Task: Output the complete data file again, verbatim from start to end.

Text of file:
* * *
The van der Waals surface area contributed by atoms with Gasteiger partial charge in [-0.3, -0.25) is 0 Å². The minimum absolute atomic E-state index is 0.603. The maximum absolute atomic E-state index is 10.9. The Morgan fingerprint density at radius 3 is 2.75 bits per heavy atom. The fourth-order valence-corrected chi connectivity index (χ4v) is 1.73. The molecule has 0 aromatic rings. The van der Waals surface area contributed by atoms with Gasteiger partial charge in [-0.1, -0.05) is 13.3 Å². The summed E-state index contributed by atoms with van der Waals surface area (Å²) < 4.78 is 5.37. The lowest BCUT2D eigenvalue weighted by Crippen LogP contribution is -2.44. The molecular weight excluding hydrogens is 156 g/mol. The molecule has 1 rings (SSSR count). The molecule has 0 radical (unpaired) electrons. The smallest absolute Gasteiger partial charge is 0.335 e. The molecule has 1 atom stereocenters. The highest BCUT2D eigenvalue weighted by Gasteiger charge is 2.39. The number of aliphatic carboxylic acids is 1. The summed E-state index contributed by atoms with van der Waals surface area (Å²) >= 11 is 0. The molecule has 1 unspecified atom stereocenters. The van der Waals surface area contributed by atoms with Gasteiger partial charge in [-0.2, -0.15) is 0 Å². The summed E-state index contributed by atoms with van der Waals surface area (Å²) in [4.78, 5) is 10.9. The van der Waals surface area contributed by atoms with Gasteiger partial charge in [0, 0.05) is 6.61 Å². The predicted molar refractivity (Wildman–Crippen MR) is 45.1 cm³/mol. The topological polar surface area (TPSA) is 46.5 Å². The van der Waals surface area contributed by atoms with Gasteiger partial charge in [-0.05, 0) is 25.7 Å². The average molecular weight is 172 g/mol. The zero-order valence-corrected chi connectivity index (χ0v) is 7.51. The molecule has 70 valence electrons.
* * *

The van der Waals surface area contributed by atoms with Gasteiger partial charge in [-0.3, -0.25) is 0 Å². The minimum absolute atomic E-state index is 0.603. The maximum absolute atomic E-state index is 10.9. The Morgan fingerprint density at radius 3 is 2.75 bits per heavy atom. The fourth-order valence-corrected chi connectivity index (χ4v) is 1.73. The molecule has 0 aromatic rings. The van der Waals surface area contributed by atoms with Gasteiger partial charge in [-0.1, -0.05) is 13.3 Å². The summed E-state index contributed by atoms with van der Waals surface area (Å²) < 4.78 is 5.37. The lowest BCUT2D eigenvalue weighted by Crippen LogP contribution is -2.44. The molecular weight excluding hydrogens is 156 g/mol. The molecule has 1 rings (SSSR count). The molecule has 0 radical (unpaired) electrons. The smallest absolute Gasteiger partial charge is 0.335 e. The molecule has 1 atom stereocenters. The highest BCUT2D eigenvalue weighted by Gasteiger charge is 2.39. The number of aliphatic carboxylic acids is 1. The summed E-state index contributed by atoms with van der Waals surface area (Å²) >= 11 is 0. The molecule has 1 unspecified atom stereocenters. The van der Waals surface area contributed by atoms with Gasteiger partial charge in [-0.2, -0.15) is 0 Å². The summed E-state index contributed by atoms with van der Waals surface area (Å²) in [4.78, 5) is 10.9. The van der Waals surface area contributed by atoms with Gasteiger partial charge in [0, 0.05) is 6.61 Å². The predicted molar refractivity (Wildman–Crippen MR) is 45.1 cm³/mol. The topological polar surface area (TPSA) is 46.5 Å². The van der Waals surface area contributed by atoms with Gasteiger partial charge in [-0.05, 0) is 25.7 Å². The average molecular weight is 172 g/mol. The zero-order valence-corrected chi connectivity index (χ0v) is 7.51. The molecule has 70 valence electrons.